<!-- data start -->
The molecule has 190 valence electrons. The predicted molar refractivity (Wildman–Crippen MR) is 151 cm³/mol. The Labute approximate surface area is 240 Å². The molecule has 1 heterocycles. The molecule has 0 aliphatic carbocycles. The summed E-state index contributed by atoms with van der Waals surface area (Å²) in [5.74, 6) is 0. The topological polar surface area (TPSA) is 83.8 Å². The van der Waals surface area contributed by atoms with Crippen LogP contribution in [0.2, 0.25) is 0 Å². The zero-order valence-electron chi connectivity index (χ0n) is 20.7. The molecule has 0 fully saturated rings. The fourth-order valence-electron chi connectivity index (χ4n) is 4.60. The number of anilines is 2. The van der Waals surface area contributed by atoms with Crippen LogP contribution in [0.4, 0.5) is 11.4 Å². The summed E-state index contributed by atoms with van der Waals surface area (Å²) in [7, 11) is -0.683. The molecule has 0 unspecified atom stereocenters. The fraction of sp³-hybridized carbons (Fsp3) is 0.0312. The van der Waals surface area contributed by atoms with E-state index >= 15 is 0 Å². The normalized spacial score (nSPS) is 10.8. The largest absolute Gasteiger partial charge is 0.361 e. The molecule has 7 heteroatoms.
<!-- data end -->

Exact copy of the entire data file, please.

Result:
The molecule has 190 valence electrons. The predicted molar refractivity (Wildman–Crippen MR) is 151 cm³/mol. The Labute approximate surface area is 240 Å². The molecule has 1 heterocycles. The molecule has 0 aliphatic carbocycles. The summed E-state index contributed by atoms with van der Waals surface area (Å²) in [5.74, 6) is 0. The topological polar surface area (TPSA) is 83.8 Å². The van der Waals surface area contributed by atoms with Crippen LogP contribution in [0.2, 0.25) is 0 Å². The zero-order valence-electron chi connectivity index (χ0n) is 20.7. The molecule has 0 fully saturated rings. The fourth-order valence-electron chi connectivity index (χ4n) is 4.60. The number of anilines is 2. The van der Waals surface area contributed by atoms with Crippen LogP contribution in [0.4, 0.5) is 11.4 Å². The summed E-state index contributed by atoms with van der Waals surface area (Å²) in [7, 11) is -0.683. The molecule has 0 unspecified atom stereocenters. The fraction of sp³-hybridized carbons (Fsp3) is 0.0312. The van der Waals surface area contributed by atoms with E-state index >= 15 is 0 Å². The normalized spacial score (nSPS) is 10.8. The largest absolute Gasteiger partial charge is 0.361 e. The molecule has 7 heteroatoms.